I don’t mean “there’s no such thing as bad publicity” so much as there’s barely even such a thing as publicity these days. When so few of the tens of thousands of books released in the U.S each year get reviewed, whatever draws my attention to a book seems worth defending. Bitchiness and snark aren’t the only ways to draw attention (though look at how much everyone loved Pete Wells’s review of Guy Fieri’s NYC restaurant), but a fun thing that happens is that in being unapologetically snarky a review shrugs itself out under the mantle/mantel of having to be authoritative, and suddenly books are a little freer.

II.
Let me give you an example.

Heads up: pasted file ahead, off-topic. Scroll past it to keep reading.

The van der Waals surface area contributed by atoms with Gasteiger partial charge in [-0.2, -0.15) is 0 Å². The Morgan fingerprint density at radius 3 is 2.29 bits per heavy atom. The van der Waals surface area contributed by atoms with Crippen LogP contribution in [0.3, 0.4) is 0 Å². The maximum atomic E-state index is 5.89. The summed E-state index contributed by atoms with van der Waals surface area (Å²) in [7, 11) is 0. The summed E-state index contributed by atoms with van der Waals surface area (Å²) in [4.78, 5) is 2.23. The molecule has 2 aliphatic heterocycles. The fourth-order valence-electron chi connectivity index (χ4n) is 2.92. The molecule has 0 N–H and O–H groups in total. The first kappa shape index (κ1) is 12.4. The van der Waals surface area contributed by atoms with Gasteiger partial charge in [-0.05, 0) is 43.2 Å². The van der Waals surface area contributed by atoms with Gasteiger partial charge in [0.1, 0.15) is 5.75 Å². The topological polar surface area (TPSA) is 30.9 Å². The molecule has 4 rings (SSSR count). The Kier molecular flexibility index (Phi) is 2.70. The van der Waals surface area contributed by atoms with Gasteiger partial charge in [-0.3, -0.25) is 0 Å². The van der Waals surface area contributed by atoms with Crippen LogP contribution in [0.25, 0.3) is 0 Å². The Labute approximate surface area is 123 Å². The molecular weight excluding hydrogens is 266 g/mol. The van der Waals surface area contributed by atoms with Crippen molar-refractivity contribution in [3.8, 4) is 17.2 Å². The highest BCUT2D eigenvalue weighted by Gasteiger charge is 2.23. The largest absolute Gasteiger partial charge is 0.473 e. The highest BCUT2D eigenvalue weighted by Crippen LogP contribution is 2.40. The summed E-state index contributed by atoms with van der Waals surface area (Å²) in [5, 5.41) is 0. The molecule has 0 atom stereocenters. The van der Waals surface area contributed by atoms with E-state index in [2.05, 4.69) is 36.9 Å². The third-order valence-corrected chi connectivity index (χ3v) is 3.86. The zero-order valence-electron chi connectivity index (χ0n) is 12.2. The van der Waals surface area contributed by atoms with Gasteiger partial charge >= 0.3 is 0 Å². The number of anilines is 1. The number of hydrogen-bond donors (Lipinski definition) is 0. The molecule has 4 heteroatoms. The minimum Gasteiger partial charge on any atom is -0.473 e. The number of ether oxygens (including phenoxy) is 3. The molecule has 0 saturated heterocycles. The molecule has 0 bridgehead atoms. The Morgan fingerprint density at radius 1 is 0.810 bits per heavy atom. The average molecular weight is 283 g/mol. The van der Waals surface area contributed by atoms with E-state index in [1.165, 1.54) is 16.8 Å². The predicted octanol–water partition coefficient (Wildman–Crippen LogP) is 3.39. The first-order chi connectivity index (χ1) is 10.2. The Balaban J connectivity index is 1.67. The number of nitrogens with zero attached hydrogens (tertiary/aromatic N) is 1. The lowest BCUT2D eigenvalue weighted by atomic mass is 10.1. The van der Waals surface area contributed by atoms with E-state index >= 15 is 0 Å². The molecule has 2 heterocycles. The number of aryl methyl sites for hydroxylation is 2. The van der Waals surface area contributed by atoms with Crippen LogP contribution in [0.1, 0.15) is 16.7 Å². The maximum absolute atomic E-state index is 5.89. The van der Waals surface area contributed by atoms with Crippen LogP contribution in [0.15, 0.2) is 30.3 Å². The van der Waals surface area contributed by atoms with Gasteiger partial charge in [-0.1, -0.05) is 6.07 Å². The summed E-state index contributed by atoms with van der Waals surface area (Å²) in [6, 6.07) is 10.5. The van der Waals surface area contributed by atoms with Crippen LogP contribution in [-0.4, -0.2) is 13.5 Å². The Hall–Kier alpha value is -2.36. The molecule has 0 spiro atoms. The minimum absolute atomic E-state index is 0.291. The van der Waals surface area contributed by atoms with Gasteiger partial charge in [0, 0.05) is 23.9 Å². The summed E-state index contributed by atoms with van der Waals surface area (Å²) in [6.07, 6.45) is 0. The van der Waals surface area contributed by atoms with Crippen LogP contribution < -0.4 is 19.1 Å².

Ian Sansom recently reviewed some food writing for the Times Literary Supplement. First up was what seemed like the sort of 83-pager you impulse-buy near a register. “There may be readers out there who are keen to have in one slim volume a recipe for voluté of celery, as mentioned in Bridget Jones’s Diary…” Sansom writes, “but they are either very hungry or utterly indiscriminating.” Next up is a Norton anthology of food writing, co-edited by Sandra M. Gilbert of and-Gubar/Madwoman in the Attic fame. Sansom’s issue with the book is that it is not as comprehensive as it makes itself out to be, and he does his job by pointing out the cultures and eras missing from the anthology, as well as the “dearth of fiction, no drama, and comparatively little on the economics of food production….” Then there’s this ¶: